Ben Howard strips back the Echo Arena where Getintothis‘ Paul Riley sees him give a surprisingly intimate performance.
Ben Howard is a young British singer songwriter who has been releasing material since 2008. Signing to Island Records in 2011, his debut album featured a selection of tracks from previous independent EP releases as well as some new material.
Every Kingdom benefited from the long gestation period; it is a powerful and impressive debut, predominately acoustic guitar-led tracks with an emphasis on intricate fingerpicking and percussive guitar styles. The album was well-received by critics and fans alike, earning him Mercury Prize and Ivor Novello Award nominations for Album of the Year. This was followed by The Burgh Island EP which showed a development in the music, becoming darker and more atmospheric, incorporating reverby electric guitars and a much more mature sound, which brings us to the latest tour in support of I Forget Where We Were.
This latest release shows a development in Howard’s music, a further maturation and increasing confidence which invites repeated listens. Both live and on record, he shows fantastic ability in terms of his range of guitar techniques, his vocal delivery and in the strength of his songwriting and arrangement – and these strengths are the key to his success.
The slice of the music world that covers such vague areas as ‘white bloke with an acoustic’, ‘singer-songwriter’ and ‘folk’ is so overpopulated with often forgettable and interchangeable faces that it is difficult for artists to become successful while keeping control of their own artistic development and identity.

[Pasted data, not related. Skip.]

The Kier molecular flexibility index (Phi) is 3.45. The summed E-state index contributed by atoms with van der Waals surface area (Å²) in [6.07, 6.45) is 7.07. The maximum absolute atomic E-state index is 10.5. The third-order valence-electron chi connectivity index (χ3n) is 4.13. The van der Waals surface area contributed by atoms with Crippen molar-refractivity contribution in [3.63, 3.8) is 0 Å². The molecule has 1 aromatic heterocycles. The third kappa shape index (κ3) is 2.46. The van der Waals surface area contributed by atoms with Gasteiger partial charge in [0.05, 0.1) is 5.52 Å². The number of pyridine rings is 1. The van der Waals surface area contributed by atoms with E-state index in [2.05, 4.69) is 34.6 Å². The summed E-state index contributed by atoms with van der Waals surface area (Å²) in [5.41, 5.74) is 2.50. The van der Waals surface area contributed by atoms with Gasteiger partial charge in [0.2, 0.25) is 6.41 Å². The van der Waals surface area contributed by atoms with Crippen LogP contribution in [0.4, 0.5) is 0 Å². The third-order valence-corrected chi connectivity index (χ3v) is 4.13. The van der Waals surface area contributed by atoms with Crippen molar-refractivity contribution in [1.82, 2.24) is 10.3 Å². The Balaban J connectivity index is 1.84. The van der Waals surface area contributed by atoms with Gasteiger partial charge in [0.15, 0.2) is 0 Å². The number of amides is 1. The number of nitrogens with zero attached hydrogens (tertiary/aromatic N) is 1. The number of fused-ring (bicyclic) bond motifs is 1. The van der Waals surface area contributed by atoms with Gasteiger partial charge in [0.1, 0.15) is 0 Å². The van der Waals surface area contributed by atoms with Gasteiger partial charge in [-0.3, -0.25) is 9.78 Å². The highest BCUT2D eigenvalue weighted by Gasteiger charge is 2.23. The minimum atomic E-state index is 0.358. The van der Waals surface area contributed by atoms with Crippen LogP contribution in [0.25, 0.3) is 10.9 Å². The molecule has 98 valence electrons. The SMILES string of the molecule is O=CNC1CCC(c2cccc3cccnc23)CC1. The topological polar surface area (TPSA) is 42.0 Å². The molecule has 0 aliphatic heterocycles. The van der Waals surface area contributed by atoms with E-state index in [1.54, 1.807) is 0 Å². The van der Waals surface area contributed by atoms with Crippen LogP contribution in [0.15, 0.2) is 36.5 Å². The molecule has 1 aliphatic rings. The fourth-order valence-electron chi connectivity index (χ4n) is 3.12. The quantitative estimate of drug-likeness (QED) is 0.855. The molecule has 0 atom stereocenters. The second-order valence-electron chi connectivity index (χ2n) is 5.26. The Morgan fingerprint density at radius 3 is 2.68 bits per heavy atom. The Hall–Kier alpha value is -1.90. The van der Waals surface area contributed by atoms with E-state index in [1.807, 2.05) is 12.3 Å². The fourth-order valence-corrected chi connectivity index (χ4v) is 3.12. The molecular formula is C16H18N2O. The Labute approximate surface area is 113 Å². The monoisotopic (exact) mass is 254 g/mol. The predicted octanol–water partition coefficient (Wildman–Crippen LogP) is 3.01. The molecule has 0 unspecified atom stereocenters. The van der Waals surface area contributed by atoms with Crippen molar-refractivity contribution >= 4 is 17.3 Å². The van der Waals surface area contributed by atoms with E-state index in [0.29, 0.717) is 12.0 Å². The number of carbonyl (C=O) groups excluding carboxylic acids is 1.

This is particularly true when an artist reaches the level of the big stadium tours. Not many musicians can hold a several thousand-strong audience with their voice and a guitar. Hence, the show becomes a full-band affair, and often the individuality of the artist is lost, or the music becomes more mainstream and radio-friendly.
Howard has built his own five piece band, including long-time collaborators Chris Bond (multi-instrumentalist and producer of Every Kingdom and The Burgh Island EP) and India Bourne (Cello/Bass/Guitar/Vox). This close relationship comes across in the music, as the band are a perfect complement to the songs. Often tastefully restrained, providing a counterweight to Howard’s vocal and guitar rather than competing with it, they also give a greater level of dynamics and more detail to sweeping instrumental passages which only serves to showcase the music at a higher level.
From the opening few bars of Am I In Your Light?, the brooding and compelling performance builds an atmosphere of intimacy that many bigger artists would struggle to create in such a large space. Perhaps an unusual track to open, from a musical perspective as well as for the fact that it is an extra track on the vinyl edition of I Forget… it nevertheless casts a spell over the crowd that lasts for the majority of the show.
Highlights included a blistering full-band incarnation of Rivers in Your Mouth finishing with a wailing lead guitar outro, and an utterly beautiful cover of Sharon van Etten’s Every Time the Sun Comes Up. Songs were not just regurgitated, carbon copy, from the records; the whole performance was impressive as an experience outside of the versions the crowd is familiar with (a commendable hallmark of artists Ben may aspire to such as Ryan Adams andDylan).
As if in answer to our concerns about whether a singer-songwriter can pull off a show of this size, the encore began with crowd favourite Old Pine, performed solo to complex fingerpicking, before The Wolves, this time with a minimal backing from the band. He looked perfectly comfortable on his own, and played with such confidence and feeling that the Echo felt, for a few minutes, cosy.
He is not just a singer-songwriter, but onstage presents as an artist who is immersed in his music. A brilliant performer, he is convincing and compelling. While some of the offerings from the new album such as Conrad and All Is Now Harmed were a little pedestrian and edging dangerously towards acoustic rock (bleugh), in the main this was an extremely impressive showing from the 27 year old.
It is not the most ground-breaking music, but it is recognisably Ben Howard, it is very good, and we hope it will only get better as his career continues to develop.